India's gross domestic product (GDP) growth missed expectations in the quarter to June slowing to a four-year low, adding to the country's economic problems amid an unprecedented free-fall in the rupee.
Official figures released on Friday revealed that India's GDP expanded by 4.4 percent year-on-year between April and June, falling short of analyst forecasts of 4.7 percent growth.
It marked the slowest growth since the January-March quarter of 2009, and was driven by a contraction in the country's mining and manufacturing sectors.
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Growth also slowed on the previous quarter – when GDP came in at 4.8 percent - and was less than last year's expansion rate of 5 percent, which was the slowest pace in a decade.
Manufacturing fell by 1.2 percent year-on-year in the June quarter, while mining slipped by 2.8 percent. Farming and construction output, however, both expanded, by 2.7 percent and 2. 8 percent respectively.
Earlier this week, BNP Paribas slashed its India growth forecast for fiscal 2014 to just 3.7 percent, from 5.2 percent previously. The bank cited fears that the economy was "entering a tail spin" as business confidence collapses under the weight of rapid rupee depreciation, rising energy costs, sharply tightening financial conditions and policy confusion.
The Indian rupee posted its biggest monthly fall in at least 18 years in August, but gained for a second straight session on Friday, eased by aggressive central bank intervention.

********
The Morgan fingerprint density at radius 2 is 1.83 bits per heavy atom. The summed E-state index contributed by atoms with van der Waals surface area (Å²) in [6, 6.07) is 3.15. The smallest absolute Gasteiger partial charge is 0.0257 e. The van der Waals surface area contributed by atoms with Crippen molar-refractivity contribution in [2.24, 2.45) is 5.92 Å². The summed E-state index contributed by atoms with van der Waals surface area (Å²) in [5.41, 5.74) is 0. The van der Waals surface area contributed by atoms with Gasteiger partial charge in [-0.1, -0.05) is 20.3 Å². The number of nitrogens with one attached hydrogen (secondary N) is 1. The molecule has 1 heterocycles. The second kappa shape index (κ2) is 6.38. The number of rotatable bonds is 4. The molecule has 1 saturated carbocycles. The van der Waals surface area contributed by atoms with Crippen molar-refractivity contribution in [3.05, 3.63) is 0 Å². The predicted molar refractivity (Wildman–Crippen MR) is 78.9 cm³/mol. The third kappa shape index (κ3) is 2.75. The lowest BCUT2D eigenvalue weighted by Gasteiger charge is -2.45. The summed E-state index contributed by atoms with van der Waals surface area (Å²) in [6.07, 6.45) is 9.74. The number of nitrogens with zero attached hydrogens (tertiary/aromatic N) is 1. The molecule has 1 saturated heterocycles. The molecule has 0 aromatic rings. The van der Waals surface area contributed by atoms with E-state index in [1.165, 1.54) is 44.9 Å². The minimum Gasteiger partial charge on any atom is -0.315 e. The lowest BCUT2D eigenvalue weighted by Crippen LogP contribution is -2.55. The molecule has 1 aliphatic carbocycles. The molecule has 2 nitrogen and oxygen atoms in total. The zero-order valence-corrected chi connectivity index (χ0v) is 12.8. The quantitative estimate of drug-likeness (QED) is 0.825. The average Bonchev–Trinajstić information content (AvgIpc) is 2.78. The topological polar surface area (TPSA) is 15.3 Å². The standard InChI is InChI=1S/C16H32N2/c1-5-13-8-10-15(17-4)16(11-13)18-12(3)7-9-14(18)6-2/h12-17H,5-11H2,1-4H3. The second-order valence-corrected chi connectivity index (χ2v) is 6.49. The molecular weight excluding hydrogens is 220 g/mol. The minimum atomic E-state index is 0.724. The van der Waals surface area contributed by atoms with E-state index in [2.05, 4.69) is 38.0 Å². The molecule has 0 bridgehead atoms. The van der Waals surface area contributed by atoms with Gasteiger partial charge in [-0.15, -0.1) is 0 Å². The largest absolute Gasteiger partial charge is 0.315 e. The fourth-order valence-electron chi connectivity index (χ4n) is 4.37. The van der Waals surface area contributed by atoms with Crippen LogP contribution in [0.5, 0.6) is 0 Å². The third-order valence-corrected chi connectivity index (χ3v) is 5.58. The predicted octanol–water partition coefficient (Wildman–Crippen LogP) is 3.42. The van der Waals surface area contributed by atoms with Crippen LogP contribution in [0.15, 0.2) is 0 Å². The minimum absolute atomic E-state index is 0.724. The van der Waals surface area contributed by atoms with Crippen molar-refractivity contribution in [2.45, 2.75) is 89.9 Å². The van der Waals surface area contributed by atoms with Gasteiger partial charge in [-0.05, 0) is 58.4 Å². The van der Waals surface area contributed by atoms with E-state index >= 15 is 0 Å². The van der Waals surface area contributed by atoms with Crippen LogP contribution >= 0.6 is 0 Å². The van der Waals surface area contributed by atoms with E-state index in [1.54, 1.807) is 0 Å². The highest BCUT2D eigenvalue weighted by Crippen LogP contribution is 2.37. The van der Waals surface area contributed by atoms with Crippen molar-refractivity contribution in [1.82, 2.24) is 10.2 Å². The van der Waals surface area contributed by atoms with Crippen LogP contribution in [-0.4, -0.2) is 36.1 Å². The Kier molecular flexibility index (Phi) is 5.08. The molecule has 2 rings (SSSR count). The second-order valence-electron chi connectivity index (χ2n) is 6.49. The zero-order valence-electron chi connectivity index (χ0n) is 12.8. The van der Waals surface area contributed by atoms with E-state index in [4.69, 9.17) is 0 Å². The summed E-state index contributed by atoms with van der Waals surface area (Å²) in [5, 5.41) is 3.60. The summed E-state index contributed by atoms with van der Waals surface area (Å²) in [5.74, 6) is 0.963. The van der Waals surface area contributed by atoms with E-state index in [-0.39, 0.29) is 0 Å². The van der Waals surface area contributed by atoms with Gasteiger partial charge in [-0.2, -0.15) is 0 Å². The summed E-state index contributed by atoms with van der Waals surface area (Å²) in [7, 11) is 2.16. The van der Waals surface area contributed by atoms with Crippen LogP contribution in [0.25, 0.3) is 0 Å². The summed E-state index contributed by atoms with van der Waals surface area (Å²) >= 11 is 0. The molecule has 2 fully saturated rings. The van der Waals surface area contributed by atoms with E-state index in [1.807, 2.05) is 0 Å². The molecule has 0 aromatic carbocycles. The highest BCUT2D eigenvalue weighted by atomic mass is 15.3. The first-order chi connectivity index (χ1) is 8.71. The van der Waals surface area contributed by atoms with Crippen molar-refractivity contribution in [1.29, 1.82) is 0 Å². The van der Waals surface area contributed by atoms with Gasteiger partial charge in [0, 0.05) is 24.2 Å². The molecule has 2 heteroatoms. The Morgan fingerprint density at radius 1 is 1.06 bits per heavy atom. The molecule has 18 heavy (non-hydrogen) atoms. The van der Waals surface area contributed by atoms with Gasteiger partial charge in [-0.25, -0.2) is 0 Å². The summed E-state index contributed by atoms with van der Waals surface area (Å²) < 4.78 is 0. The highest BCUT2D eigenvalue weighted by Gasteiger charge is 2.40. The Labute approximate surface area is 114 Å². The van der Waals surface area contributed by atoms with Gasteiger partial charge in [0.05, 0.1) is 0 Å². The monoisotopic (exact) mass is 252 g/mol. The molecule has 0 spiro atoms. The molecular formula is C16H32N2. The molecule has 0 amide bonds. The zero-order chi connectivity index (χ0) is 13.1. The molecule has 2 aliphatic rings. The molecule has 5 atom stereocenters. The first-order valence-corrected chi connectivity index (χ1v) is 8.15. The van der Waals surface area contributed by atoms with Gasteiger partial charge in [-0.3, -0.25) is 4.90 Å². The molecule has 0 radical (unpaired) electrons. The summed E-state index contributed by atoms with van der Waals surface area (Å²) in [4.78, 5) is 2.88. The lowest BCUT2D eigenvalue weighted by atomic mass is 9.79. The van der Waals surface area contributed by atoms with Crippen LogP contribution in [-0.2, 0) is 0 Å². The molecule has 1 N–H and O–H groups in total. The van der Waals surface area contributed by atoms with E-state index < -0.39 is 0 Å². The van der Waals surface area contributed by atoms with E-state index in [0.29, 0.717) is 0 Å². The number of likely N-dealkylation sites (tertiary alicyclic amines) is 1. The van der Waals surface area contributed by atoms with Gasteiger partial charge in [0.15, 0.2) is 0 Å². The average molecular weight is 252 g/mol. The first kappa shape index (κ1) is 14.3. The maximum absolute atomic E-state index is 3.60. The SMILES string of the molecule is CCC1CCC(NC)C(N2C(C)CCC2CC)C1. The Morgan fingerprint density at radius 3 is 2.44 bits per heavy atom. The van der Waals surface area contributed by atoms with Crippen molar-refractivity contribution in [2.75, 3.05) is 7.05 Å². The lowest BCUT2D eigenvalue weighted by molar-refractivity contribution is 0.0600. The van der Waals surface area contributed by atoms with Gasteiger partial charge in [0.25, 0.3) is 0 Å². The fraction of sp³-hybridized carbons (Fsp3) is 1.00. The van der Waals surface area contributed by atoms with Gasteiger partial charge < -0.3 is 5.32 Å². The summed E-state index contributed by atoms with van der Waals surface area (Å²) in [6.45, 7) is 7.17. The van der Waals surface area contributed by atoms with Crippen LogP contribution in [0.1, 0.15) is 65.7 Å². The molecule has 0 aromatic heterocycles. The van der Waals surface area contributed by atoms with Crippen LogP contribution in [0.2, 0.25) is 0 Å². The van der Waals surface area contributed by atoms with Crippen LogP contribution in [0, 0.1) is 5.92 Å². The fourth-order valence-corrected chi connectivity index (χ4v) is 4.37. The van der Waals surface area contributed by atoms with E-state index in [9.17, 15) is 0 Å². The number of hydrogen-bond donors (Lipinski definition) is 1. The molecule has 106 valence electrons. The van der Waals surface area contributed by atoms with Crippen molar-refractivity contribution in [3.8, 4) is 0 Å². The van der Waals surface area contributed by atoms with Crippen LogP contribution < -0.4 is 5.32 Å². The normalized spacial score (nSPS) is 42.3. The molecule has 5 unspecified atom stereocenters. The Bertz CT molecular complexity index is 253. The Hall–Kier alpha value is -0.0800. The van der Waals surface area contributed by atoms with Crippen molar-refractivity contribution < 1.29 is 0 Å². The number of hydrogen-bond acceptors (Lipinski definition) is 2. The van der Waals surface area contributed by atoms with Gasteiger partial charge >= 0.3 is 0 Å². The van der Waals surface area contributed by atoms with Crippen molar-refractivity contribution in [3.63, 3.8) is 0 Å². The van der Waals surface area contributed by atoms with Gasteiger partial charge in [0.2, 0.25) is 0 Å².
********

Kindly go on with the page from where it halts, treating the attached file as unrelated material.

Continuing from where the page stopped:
Friday's data will add to the political and economic challenges faced by Indian Prime Minister Manmohan Singh's government, with elections just a few months away.
Singh told parliament on Friday that there was no reason to believe the Indian economy was in a similar situation to 1991, adding that fears of Indian growth falling to 3 percent were completely "unfounded".
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He did say, however, that the falling value of the Indian rupee was "a matter of concern" that could be blamed in part on "external" factors.
Taimur Baig, chief economist for global market research at Deutsche Bank, told CNBC that India faced significant challenges.
"The risk is that markets are going to be disorderly - exchange rates overshoot, creating huge amounts of real economic pain. Whether that is repayment of debt difficulties for those who have borrowed in dollars, or inflation problems because of the pass through from the exchange rate, it is non-trivial," Baig said.
"India is also hostage to external market sentiment, so if we see continued volatility around taper, I think the exchange rate volatility will remain, not just in India but in large EM [emerging market] economies that are characterized by large current account deficit," he added.
—By CNBC's Jenny Cosgrave: Follow her on Twitter @jenny_cosgrave